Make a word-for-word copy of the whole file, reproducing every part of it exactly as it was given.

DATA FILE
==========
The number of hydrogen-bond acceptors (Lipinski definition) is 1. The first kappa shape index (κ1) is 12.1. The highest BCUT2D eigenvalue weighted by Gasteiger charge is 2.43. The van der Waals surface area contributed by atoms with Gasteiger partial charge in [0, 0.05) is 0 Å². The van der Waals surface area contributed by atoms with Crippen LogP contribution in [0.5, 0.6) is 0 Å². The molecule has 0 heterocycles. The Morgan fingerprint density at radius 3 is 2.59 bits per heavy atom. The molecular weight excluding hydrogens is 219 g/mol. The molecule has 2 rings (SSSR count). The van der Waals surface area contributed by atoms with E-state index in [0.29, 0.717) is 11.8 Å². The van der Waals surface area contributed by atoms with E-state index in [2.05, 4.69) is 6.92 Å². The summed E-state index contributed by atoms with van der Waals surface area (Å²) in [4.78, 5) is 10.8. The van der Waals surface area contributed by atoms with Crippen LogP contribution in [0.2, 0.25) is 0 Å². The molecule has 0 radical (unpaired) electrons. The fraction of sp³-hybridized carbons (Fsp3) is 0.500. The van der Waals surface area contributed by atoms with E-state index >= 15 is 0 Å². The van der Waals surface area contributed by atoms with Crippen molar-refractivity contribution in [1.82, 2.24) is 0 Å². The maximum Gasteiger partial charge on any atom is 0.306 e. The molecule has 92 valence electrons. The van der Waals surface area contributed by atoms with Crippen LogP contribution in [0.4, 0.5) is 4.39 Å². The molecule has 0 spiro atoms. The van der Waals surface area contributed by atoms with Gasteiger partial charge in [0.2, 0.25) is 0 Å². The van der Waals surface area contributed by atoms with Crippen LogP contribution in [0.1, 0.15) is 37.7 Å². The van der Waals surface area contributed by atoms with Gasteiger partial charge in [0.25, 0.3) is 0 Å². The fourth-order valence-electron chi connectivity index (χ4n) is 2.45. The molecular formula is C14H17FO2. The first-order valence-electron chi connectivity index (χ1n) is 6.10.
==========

The number of hydrogen-bond acceptors (Lipinski definition) is 1. The first kappa shape index (κ1) is 12.1. The highest BCUT2D eigenvalue weighted by Gasteiger charge is 2.43. The van der Waals surface area contributed by atoms with Gasteiger partial charge in [0, 0.05) is 0 Å². The van der Waals surface area contributed by atoms with Crippen LogP contribution in [0.5, 0.6) is 0 Å². The molecule has 0 heterocycles. The Morgan fingerprint density at radius 3 is 2.59 bits per heavy atom. The molecular weight excluding hydrogens is 219 g/mol. The molecule has 2 rings (SSSR count). The van der Waals surface area contributed by atoms with E-state index in [0.29, 0.717) is 11.8 Å². The van der Waals surface area contributed by atoms with E-state index in [2.05, 4.69) is 6.92 Å². The summed E-state index contributed by atoms with van der Waals surface area (Å²) in [4.78, 5) is 10.8. The van der Waals surface area contributed by atoms with Crippen LogP contribution in [0.2, 0.25) is 0 Å². The molecule has 0 radical (unpaired) electrons. The fraction of sp³-hybridized carbons (Fsp3) is 0.500. The van der Waals surface area contributed by atoms with E-state index >= 15 is 0 Å². The van der Waals surface area contributed by atoms with Crippen molar-refractivity contribution in [1.82, 2.24) is 0 Å². The maximum Gasteiger partial charge on any atom is 0.306 e. The molecule has 92 valence electrons. The van der Waals surface area contributed by atoms with Crippen LogP contribution in [0.4, 0.5) is 4.39 Å². The molecule has 0 spiro atoms. The van der Waals surface area contributed by atoms with Gasteiger partial charge in [0.2, 0.25) is 0 Å². The van der Waals surface area contributed by atoms with Crippen LogP contribution in [0.1, 0.15) is 37.7 Å². The van der Waals surface area contributed by atoms with Gasteiger partial charge in [0.25, 0.3) is 0 Å². The fourth-order valence-electron chi connectivity index (χ4n) is 2.45. The molecular formula is C14H17FO2. The first-order valence-electron chi connectivity index (χ1n) is 6.10.